English-speaking church in Eindhoven

Day 12 – Temple Mount & Bethlehem

Day 12 was a rich mix of experiences around the Temple Mount, the City of David and Bethlehem.

Aerial view of Jerusalem and the Temple Mount in Jesus’ time compared to today. Click images for full size.

We were woken at 5:45 to get up to the Temple Mount as early as possible. Thursday is one of two Bar-Mitzvah days and the Arab proprietors of the Temple Mount only allow people up on to the Temple Mount in the first part of the day.

Here are some moments.

We walked in through the Dung Gate through security to climb a covered gang-way. The atmosphere grew thick with multiple levels of awareness. God was here but so were many other spiritual influences. The first photo is what we saw looking down on the portion of the Western Wall used for prayer: women to the right of the barrier and men to the left. Yes, men have much more space!

The ramp took us onto the Temple Mount which is administered by Arab/Palestinian Muslims. The size of the temple platform is 14.4 hectares. It is vast! I had to pray while walking around as my spirit was both exited and troubled. It felt stormy and not at all a place of peace.

From the Temple Mount we descended on foot to the City of David. This is where it all began. It is the city David took from the Jebusites and made his city. We watched an excellent video presentation. Incidentally the many excellent video presentations are all in well air-conditioned facilities which is much appreciated!

From here we prepared do do something I have waited years to do: walk the half kilometre of Hezekiah’s Tunnel from the city of David down to the Pool of Siloam. So with suitable footwear and iPhone as my torch I walked the tunnel dug by Hezekiah around 700 BC to enable Jerusalem to withstand the siege of Sennacherib the Assyrian.

For some reason the water of Hezekiah’s tunnel did not reach the pool of Siloam described as the ‘lower pool’ which has been excavated only in 2004 but remains dry. This is where Jesus sent the blind man he had healed in John 9:7.

We were offered the opportunity to walk back to the top of David’s City on a Herodian street. This had been a secret passage to enable people to get to the Temple and was now well below ground level. It was a stifling damp climb.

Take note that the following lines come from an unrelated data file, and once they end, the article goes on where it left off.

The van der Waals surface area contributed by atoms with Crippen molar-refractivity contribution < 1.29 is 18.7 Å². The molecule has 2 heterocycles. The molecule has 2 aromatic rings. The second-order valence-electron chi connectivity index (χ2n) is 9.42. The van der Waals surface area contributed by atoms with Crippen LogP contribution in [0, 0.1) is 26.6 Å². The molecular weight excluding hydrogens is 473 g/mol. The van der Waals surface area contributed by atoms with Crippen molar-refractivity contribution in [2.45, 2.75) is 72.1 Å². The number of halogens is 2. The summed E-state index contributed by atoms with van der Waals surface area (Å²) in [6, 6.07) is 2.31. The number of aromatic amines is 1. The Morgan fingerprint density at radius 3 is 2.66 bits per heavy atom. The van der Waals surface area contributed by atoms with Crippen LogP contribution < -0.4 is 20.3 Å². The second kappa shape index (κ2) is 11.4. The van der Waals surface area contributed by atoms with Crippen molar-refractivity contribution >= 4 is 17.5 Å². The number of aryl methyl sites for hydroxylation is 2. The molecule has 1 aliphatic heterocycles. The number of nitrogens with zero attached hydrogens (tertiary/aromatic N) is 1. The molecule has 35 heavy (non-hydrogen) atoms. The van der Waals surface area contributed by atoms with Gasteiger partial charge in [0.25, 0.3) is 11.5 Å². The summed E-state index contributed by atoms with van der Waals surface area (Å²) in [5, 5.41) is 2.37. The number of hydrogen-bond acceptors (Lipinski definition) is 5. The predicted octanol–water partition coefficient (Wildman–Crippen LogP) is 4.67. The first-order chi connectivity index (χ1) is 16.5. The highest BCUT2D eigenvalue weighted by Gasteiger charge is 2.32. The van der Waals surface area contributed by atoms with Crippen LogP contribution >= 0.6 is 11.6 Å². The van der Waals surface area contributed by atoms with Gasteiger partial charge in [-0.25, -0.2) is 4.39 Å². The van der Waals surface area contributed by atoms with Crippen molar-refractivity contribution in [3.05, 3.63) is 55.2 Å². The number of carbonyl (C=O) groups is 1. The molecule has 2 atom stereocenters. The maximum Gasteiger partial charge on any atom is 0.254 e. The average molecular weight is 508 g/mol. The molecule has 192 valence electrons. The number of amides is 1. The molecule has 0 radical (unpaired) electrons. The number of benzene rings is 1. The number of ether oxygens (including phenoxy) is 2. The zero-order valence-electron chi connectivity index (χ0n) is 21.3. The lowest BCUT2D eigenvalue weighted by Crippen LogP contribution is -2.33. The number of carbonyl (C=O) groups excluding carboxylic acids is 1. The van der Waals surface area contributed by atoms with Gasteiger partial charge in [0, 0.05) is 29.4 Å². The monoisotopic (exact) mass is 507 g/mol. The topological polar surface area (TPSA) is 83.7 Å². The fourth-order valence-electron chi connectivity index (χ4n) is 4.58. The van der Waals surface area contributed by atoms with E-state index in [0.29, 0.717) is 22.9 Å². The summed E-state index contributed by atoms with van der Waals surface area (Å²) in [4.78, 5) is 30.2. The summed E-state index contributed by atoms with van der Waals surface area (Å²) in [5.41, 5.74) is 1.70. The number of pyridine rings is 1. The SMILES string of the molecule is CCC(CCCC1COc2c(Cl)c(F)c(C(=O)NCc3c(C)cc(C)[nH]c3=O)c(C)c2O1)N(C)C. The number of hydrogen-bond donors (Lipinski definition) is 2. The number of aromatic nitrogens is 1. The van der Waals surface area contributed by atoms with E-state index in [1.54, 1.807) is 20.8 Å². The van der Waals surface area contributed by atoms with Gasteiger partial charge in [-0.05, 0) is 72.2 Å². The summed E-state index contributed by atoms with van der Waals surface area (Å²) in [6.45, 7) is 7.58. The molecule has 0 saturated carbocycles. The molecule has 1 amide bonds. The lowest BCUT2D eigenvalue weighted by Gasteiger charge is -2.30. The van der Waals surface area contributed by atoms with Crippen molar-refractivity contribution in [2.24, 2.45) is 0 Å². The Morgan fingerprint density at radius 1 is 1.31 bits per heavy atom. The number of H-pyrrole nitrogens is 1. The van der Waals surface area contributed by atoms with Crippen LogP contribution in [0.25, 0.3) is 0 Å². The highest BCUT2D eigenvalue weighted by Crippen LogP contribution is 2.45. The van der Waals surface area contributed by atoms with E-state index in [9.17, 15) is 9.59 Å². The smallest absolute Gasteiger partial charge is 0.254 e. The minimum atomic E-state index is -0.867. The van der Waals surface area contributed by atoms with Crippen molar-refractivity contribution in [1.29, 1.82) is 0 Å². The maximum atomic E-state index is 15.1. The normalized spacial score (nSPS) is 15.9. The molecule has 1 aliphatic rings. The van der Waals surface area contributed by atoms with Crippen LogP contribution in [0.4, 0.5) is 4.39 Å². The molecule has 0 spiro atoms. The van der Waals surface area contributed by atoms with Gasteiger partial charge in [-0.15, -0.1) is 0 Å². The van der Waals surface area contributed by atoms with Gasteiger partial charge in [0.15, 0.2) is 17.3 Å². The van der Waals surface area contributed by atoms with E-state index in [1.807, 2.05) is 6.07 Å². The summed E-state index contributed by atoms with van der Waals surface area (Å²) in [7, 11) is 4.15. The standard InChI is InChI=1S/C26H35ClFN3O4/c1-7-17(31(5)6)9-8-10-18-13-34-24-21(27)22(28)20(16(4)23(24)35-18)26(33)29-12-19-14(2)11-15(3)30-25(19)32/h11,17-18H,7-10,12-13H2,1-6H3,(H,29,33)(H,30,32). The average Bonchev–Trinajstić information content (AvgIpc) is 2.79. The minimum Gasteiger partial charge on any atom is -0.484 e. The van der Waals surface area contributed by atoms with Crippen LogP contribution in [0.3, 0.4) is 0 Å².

Back at the top we changed from tunnel walking clothes and returned to the Temple Mount. Amazing sights awaited us. As mentioned, Thursday is one of two Bar-Mitzvah days and the joyful procession of 13 year old boys with their supporting family towards the Western Wall was in full swing. I found this very moving to behold and recognised the powerful initiation being acted out as the boy-man is led in singing and dancing by male relatives to the wall of the Temple to be initiated as a Jewish man under the Torah. It made me think of what vigour and joy we lack in our much more domesticated liturgy. At some point the music turned to Shofar blowing which makes the hairs stand on your neck as the blasts resonate on the Temple Mount.

Shofar blowing

After some time soaking up the Bar Mitzvah processions we moved on to a part of the Western Wall not used for praying. The picture below shows just how high that retaining wall is and the results of the Roman destruction of Jerusalem in AD 70.

Around the corner on the South Side of the Temple Mount are a large array of steps. These once led to a gate which was cut off by the Al Aqsa Mosque built on the Temple Mount above. It is suggested that this area could have accommodated the 3,000 or so mentioned on Pentecost Sunday. Was this the site of Acts 2?

The afternoon was a bit thin on significant matters but we did get to visit the Church of the Nativity in Bethlehem. This is the only remaining Byzantine Church – and so of interest – but it is not connected to the Birth of Jesus despite having a stone purporting to mark the spot! While being led around the crypt it was casually mentioned that the room we were in was where Jerome worked on his Latin translation of what came to be known as the ‘Vulgate’. I was very impressed! That was significant to me.

This was an intense day for which I am very grateful. More tomorrow!!

One Comment

  1. Kia ora Francis,
    What a great record for you and your church of the day. It makes me realise how much we do each day. I agree the Temple Mount did not seem a peaceful place. Jerusalem is certainly a complex place.

Commenting has been turned off.